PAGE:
“As a health care facility, we want to be taking care of [our] community,” Rowe says. “We have over 13,000 employees, and we wanted to put forth our effort and resources to focus on community to turn around illness at work. We now offer this program to other employers in the Asheville area.”
A few times each quarter, WellConnect specialists visit local companies and answer questions about the online fitness challenge. The program also offers cooking demonstrations provided by YMCA’s healthy kitchen bus.
“We make it as affordable as possible,” says Rowe. Fees range from $4.50 per month for employees of Chamber of Commerce companies to $5 per month for others, she explains. The online tool and support help employees develop their own wellness program, says Rowe. “And we help them to develop programming such as a Couch to 5K Club, the WellConnect … weight loss and fitness challenge, and anything else they might need.”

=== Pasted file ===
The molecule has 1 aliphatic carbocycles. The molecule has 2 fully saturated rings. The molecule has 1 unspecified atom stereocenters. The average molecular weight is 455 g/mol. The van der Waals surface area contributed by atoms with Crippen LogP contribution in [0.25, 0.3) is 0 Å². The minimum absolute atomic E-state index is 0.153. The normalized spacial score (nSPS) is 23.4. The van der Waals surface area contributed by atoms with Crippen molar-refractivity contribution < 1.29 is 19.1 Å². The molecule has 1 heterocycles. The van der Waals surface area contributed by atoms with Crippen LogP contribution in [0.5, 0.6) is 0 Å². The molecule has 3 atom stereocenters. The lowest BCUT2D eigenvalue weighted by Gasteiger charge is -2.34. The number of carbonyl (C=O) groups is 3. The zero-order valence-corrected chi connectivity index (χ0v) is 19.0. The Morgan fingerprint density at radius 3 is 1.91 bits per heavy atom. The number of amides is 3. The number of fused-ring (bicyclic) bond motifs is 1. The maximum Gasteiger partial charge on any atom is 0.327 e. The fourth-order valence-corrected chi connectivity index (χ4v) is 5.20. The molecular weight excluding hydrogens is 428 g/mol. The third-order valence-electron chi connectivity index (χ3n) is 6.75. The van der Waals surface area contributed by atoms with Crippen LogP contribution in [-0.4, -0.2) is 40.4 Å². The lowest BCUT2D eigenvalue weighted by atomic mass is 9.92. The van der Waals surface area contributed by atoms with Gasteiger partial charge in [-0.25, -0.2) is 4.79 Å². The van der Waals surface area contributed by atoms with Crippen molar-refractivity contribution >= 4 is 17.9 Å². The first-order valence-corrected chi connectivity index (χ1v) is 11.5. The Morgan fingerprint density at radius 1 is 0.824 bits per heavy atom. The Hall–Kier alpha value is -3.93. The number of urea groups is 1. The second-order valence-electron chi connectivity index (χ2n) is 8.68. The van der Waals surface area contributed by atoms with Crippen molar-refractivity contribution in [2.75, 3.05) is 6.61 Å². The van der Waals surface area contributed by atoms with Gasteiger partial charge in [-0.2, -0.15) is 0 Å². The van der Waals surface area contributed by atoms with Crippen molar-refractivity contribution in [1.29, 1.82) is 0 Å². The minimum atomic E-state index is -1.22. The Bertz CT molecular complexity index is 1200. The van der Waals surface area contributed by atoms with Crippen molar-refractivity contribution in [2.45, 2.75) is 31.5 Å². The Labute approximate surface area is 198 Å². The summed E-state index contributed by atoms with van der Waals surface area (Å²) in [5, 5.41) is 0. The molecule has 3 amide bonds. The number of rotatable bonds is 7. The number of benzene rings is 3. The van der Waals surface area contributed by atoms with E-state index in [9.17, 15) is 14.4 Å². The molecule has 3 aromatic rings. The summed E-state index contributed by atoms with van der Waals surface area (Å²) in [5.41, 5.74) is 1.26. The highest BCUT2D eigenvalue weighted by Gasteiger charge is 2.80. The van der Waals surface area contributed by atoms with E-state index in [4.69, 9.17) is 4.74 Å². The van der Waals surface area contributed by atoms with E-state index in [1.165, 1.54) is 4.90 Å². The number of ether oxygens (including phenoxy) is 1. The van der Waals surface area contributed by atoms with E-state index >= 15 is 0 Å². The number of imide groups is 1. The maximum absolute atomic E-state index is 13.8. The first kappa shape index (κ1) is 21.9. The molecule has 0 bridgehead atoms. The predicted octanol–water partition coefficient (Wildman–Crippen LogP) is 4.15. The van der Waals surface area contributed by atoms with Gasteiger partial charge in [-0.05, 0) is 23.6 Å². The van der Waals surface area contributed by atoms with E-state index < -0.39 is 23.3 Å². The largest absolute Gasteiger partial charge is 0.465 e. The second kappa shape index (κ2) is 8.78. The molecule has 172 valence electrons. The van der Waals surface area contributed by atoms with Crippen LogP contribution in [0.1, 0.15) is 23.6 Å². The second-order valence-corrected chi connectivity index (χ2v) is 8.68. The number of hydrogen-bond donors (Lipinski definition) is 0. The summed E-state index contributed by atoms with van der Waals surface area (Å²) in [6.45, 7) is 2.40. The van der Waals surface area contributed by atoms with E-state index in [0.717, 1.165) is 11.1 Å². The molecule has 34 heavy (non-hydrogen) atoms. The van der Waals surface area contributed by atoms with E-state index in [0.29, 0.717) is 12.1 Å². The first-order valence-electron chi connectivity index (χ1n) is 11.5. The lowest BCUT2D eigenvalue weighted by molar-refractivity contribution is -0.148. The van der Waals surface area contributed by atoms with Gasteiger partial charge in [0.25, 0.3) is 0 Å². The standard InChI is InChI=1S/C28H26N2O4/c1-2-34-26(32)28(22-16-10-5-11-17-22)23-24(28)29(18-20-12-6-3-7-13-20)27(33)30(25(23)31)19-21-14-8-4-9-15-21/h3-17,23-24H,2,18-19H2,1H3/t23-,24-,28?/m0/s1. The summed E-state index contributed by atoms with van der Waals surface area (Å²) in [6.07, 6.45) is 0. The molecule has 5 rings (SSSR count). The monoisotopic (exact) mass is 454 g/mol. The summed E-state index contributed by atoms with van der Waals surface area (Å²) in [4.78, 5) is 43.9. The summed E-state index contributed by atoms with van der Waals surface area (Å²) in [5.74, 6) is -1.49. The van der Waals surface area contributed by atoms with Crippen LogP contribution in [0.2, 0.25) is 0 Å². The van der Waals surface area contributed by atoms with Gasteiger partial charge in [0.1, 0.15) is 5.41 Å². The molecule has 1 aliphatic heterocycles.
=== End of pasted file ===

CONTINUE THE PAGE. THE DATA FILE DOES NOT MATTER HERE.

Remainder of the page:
WellConnect engages in a two-year contract with participating companies, Rowe explains. In the first year, the program builds enrollment and explores what companies already have available to help employees. By the second year, employees can evaluate their progress and gather data on what areas need focus, such as stress, body mass index and blood pressure, and what interventions need to be launched, says Rowe.